Front Page Titles (by Subject) Economics, the Economy, and the Volkswirtschaft - The Economic Point of View
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Economics, the Economy, and the “Volkswirtschaft” - Israel M. Kirzner, The Economic Point of View 
The Economic Point of View: An Essay in the History of Economic Thought, ed. with an Introduction by Laurence S. Moss (Kansas City: Sheed Andrews McMeel, 1976).
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Economics, the Economy, and the “Volkswirtschaft”
This line of thought leads directly to the role played in discussions of the scope of economic inquiry by the idea of the Volkswirtschaft. The word seems almost by philological accident to have given rise to features in German-language definitions that are absent in English-language discussions of the subject. Numerous disquisitions on the Wesen of the Volkswirtschaft evince conceptions ranging from the more holistic views of some of the economists of the Historical School and advocates of Sozialpolitik, in which the Volkswirtschaft is considered as an organic whole, to views that see it merely as an agglomeration of separately operating individual “economies.”33
It is significant that the existence in the German language of a single word to represent compactly so complex a conception has had considerable bearing on the direction taken by definitions of economic affairs. Many writers defined their subject directly in terms of the study of the Volkswirtschaft (hence Volkswirtschaftslehre). Thus, such a definition immediately places the accent on the social character of economic activity. The absence for a long time in English of a word corresponding to Volkswirtschaft meant that English definitions of the subject were not prone to be thus influenced.34 The current use of the term “the economy,” itself a reflection of the interest in macroeconomic “aggregates,” is too recent and too specialized to have had much influence on English definitions. When Schmoller used the term “political economy” as the equivalent of Volkswirtschaft, the grossen gesellschaftlichen Käorper, he was coining what must at that time have been a new meaning for “political economy.”35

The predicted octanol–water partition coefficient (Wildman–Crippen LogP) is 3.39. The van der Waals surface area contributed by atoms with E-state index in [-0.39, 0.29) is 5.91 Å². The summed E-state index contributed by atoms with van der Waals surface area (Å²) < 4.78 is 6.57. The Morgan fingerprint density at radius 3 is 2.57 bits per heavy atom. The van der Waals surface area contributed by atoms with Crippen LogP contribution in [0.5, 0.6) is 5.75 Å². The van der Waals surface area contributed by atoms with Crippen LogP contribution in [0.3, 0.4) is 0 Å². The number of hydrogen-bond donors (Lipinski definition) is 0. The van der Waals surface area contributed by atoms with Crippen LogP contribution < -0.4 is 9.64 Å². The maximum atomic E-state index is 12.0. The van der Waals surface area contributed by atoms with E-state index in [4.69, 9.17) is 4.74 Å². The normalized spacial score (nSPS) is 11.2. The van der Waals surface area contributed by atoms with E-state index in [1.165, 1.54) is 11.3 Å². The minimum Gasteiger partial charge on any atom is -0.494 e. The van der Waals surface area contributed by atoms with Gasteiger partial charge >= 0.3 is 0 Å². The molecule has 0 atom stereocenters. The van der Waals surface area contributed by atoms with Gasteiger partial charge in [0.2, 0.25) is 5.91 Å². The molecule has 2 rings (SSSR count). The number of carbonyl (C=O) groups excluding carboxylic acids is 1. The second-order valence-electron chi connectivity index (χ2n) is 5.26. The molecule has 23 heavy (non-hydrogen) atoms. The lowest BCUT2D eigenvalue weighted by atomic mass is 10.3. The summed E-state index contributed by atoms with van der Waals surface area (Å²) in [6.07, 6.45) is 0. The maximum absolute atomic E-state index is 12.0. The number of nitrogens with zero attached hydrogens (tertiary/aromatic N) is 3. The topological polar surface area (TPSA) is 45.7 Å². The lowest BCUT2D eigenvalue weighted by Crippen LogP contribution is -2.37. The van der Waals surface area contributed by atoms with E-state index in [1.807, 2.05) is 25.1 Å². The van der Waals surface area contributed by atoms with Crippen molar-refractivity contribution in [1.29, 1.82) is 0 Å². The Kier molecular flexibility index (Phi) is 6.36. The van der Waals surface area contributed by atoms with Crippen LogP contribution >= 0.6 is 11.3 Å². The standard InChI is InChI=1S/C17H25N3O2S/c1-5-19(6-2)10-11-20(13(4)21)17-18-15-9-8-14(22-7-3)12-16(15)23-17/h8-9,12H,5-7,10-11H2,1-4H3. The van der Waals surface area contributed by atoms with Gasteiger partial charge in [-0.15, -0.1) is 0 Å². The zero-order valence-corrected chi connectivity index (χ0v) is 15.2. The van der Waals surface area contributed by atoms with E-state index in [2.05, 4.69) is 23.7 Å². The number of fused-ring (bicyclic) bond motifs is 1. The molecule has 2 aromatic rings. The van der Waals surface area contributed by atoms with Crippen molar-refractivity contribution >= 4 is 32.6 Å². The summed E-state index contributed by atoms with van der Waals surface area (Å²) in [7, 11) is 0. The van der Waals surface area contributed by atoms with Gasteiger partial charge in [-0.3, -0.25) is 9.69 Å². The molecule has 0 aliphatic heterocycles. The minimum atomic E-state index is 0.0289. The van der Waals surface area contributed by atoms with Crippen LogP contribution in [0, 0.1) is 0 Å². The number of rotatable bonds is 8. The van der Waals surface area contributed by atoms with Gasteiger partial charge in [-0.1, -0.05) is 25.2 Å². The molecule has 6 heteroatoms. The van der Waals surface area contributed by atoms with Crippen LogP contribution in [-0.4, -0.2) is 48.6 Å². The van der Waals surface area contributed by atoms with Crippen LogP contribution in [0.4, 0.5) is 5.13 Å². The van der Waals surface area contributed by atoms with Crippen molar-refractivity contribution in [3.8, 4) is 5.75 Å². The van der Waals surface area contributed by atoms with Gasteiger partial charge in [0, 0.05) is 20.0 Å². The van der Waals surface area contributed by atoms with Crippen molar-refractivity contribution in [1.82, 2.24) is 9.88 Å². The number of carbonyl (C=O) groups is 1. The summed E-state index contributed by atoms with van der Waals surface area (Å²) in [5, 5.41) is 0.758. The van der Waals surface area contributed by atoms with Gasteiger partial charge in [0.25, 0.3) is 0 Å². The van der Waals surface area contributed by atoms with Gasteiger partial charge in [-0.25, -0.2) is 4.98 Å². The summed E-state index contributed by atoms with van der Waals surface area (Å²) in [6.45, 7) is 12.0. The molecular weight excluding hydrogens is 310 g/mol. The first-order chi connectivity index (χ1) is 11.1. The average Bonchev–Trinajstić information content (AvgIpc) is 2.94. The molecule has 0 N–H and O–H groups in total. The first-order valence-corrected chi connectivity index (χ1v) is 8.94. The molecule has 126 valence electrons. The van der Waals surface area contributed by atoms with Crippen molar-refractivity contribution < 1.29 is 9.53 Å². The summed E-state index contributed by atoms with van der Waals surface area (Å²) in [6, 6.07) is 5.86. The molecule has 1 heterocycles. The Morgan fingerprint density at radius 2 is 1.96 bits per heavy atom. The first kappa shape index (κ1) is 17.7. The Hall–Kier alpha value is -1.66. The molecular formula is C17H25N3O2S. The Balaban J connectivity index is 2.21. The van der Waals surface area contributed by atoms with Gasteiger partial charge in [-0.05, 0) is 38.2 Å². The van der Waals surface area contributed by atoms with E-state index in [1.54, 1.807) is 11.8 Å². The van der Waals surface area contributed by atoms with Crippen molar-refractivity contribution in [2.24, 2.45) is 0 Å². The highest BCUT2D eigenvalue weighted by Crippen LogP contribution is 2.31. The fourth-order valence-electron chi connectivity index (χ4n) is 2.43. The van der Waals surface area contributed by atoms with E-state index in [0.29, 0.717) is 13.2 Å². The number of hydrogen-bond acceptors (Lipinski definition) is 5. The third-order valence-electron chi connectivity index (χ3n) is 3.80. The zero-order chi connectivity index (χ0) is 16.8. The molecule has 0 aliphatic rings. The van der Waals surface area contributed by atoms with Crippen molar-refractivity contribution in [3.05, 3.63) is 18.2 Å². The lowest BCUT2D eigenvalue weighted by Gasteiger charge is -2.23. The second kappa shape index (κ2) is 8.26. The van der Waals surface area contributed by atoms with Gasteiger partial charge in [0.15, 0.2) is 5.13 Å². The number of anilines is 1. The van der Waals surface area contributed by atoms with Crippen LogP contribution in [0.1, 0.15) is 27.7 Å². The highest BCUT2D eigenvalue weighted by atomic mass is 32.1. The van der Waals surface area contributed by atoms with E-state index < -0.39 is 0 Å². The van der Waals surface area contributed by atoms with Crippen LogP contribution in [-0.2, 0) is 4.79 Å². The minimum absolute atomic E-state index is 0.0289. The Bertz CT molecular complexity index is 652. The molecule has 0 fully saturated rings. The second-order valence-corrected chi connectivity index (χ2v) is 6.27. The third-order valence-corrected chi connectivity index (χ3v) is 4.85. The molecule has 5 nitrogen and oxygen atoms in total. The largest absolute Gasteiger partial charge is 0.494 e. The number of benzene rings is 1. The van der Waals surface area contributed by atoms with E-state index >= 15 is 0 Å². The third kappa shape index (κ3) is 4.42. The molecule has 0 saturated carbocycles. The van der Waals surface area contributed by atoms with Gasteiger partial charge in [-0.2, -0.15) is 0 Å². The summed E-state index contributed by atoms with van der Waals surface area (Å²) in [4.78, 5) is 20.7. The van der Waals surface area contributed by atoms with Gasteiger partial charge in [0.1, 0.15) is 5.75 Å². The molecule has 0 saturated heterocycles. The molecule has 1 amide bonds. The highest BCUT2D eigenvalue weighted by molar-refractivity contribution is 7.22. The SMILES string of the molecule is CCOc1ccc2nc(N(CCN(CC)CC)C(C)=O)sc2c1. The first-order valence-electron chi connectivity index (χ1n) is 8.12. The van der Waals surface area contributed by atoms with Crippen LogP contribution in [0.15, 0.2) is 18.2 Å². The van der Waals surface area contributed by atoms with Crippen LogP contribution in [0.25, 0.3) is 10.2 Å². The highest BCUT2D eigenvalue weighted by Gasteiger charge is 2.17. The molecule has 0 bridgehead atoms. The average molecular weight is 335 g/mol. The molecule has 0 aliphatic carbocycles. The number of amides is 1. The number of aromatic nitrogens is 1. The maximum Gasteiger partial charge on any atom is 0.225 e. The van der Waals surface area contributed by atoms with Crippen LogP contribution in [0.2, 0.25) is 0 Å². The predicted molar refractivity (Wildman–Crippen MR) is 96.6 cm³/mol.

Moreover the use of the term Volkswirtschaft seems to have had more than coincidental connection with a conception of economic phenomena in which temporal relationships, and historical significance generally, were stressed. The term carried with it, especially to the writers who stressed the organic unity of the whole, the same implications of continued identity over time as are asso- ciated with terms such as the State or the Nation (terms cited by Schmoller, for example, as analogous to the Volkswirtschaft).36 To the endowment of the economy with an only arbitrarily divisible extension along the time dimension is certainly in some degree to be ascribed the well-known description of economics by Mangoldt as the “philosophy of economic history” and the similar view of Roscher37 and other economists of the Historical School. Conceived as possessing in this way a kind of fluid unity in its extension over both space and time, the idea of the Volkswirtschaft could lay claim to a distinct entity (distinct, e.g., from the “body politic”) only by virtue of its more conspicuous and enduring function of providing for the material needs of the nation.